The signs come off earlier before you may start dating. Many people fail to pay attention or disregard them. Some times they are so subtle you mightn’t tell there’s danger ahead. So, how can I tell my boyfriend is an abuser?
Number one: he demands for relationship so quickly. Number two: becomes intimidating whenever he gets upset. Number three: he speaks ill of women. Number four: he pretends around others. Number five: acts jealous over every move. Number six: disrespects his ex. Number seven: disrespects your family. Number eight: he is bias to others. Number nine: he does not accept blame. Number ten: he is overprotective. Number eleven: he loves to be in charge of your affairs.
24 Signs of Abusive Boyfriend
Recently, a man and a woman came to my mom to buy. After making purchase, the man paid, the woman not knowing the amount given to my mother, asked the supposed husband or boyfriend that they should leave.
Instead of the man explaining to the woman he was waiting for the change, he went ballistic!
“Do you want me to leave the change? Do you know how much is that?”
Then, he became cold and asked the woman to go by herself.
He sat a bit far but began throwing his hand all over both at my mom and his supposed wife or girlfriend as if he was going to hit them.
Then, he asked my mother to go get him the change.
This is an impatient man and uncouth. Already, I knew he was abusive, because he emotionally, verbally and almost physically abused the woman in public.
Later, I learned she was married to a man who physically abused her. It surely would be the man she came with.
If you have no idea what indicators to see in an abusive person; the above real-life story which is less than three (3) days, should give you an overview.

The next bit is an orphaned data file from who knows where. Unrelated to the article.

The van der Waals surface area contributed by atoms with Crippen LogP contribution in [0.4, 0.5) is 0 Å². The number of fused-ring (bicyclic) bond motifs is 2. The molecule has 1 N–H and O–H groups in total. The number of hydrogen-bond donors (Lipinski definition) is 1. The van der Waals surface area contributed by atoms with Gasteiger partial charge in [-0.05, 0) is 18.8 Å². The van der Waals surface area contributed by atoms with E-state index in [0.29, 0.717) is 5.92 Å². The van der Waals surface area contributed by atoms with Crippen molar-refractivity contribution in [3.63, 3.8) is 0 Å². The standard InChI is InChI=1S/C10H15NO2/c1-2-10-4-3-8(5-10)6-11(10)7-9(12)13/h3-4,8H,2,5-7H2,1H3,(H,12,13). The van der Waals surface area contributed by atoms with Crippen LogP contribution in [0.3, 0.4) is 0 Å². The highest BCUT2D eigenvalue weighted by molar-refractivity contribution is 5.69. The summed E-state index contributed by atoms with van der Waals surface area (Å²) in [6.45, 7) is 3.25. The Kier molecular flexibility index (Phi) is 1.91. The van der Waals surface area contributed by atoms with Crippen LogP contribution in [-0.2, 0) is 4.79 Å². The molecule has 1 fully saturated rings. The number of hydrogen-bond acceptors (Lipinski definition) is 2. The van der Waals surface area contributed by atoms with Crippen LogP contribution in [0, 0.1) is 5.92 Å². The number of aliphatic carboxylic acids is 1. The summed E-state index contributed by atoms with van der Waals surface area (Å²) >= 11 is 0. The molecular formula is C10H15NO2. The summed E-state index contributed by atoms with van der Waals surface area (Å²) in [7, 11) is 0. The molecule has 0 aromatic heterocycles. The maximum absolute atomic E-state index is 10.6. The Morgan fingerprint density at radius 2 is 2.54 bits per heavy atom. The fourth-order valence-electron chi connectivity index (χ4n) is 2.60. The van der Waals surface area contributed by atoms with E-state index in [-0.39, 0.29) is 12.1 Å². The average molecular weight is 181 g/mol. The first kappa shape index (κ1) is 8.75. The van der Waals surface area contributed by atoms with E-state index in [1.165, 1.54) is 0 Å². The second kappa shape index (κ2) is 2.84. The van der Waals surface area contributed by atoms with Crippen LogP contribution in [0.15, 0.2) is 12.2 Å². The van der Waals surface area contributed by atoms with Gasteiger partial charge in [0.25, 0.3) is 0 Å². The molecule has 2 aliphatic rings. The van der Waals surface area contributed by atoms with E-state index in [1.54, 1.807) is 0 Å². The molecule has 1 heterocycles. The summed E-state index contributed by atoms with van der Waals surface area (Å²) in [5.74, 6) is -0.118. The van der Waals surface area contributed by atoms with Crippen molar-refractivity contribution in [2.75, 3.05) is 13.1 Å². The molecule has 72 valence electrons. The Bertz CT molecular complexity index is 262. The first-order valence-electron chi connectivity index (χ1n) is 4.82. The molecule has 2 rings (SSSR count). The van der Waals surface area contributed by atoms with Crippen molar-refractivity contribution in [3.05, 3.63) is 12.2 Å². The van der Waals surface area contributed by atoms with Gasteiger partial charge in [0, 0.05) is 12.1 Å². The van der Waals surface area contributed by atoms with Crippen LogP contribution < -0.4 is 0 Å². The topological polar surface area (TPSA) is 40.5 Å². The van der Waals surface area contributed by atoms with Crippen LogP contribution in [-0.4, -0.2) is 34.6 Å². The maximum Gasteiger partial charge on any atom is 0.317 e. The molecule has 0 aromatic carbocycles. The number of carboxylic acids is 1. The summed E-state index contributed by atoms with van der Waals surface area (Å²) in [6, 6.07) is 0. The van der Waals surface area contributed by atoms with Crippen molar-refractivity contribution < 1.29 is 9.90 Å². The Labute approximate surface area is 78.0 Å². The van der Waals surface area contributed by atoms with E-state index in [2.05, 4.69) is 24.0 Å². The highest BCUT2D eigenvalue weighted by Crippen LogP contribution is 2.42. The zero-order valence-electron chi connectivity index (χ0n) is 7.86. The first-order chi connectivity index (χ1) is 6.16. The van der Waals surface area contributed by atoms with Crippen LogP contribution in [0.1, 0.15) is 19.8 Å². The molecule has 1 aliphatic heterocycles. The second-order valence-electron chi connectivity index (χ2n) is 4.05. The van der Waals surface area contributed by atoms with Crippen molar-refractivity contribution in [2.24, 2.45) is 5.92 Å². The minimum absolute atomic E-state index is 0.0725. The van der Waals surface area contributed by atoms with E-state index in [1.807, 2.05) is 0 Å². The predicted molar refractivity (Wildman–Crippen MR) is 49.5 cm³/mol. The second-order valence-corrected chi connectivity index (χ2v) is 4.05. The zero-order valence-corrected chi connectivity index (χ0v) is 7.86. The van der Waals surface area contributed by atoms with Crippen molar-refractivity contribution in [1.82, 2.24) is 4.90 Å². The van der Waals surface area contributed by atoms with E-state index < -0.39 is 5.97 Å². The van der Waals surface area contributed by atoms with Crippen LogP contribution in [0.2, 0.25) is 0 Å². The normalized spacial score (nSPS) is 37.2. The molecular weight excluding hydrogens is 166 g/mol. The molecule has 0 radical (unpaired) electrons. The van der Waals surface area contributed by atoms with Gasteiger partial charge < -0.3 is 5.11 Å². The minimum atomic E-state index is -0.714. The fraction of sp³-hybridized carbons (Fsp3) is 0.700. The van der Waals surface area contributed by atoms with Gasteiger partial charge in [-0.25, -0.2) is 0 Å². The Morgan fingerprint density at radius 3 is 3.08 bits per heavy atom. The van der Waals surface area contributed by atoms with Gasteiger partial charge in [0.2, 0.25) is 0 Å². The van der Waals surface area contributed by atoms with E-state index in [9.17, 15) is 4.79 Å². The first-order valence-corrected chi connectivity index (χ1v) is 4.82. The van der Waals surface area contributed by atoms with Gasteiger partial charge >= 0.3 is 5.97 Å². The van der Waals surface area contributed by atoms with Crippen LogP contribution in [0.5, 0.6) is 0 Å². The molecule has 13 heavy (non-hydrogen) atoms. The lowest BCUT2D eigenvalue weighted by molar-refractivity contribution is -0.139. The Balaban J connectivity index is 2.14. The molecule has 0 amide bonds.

Let’s look at these points.
- He uses intimidation or threats to gain power or control over you
- Insisting on meeting you during any time of the day to ensure you are alone or where he wants you
- Plays mind game on you by blaming you for his actions
- Demands you accept his apology
- Reminds you of what he bought you
- Makes you feel unsafe around him
- Seizes your cell phone, scarf or bag to prevent you from leaving his house
- Insist to have sexual intercourse with you
- Forces you to have a type of sex with you or have sex in a position you feel uncomfortable
- Say negative things about people in your presence
- Is brutal to animals and birds
- Scares children or people he is older or stronger than
- Raises his voice at you often
- Apologizes often and does not hesitate to repeat same error
- Calls you by offensive names
- Capitalizes on your inabilities or mistakes
- Tells you how smart he is than you are
- Blocks the way to stop you from leaving the room
- Insists you spend more time on date
- Trying to exert muscle on you (grabs your wrist, shove you)
- Forces his favorite food on you
- Insist you accept his gift
- Tell you what to say to him
- Quick tempered
No matter how discreet any abuser may be from the onset, it is easy to notice if you pay close attention.
The obvious things abuser does which we already look at:
- Treat others harshly – if your boyfriend is so covering and secretive about his real character, or does not plan becoming abusive in the relationship; one thing he will surely do, is to treat other people except you differently. He will be inhospitable to others. He will say bad things about others. With this, you will be next when he doesn’t find you special any longer.
- Overprotective – an abusive boyfriend will always try to care for you more than himself. Ready to give his life for you. Wants to save you from all other people except himself.
- Abusing in form of gift – abusive person who is well to do financially, buys gifts and expect you to accept them.
- Forces food on you – when an abusive boyfriend is eating or buys food, he demands you eat with him.
- Gets jealous – he hates seeing you talking to anyone or hates the thought of others admiring you.
- Tells you he is different – try to persuade you to marry him because you are better-off with him than any other person. And reminds you he is better candidate than all your ex.
- Talks recklessly – verbal abuse is on the way if your boyfriend talks to you or other people without a second thought. If he talks about your dress, hairstyle negatively in front of people and doesn’t find anything wrong with it, he is verbally abusing you.
- Hits you – an abusive person or boyfriend will hit you consciously or unconsciously. At times it comes in form of joke but it hurts severely. No matter how many times you ask him to stop, he repeats it.
- Is quick tampered – any quick-tempered person is likely to become abusive when they don’t find you special anymore.
What Is Intimate Partner Violence?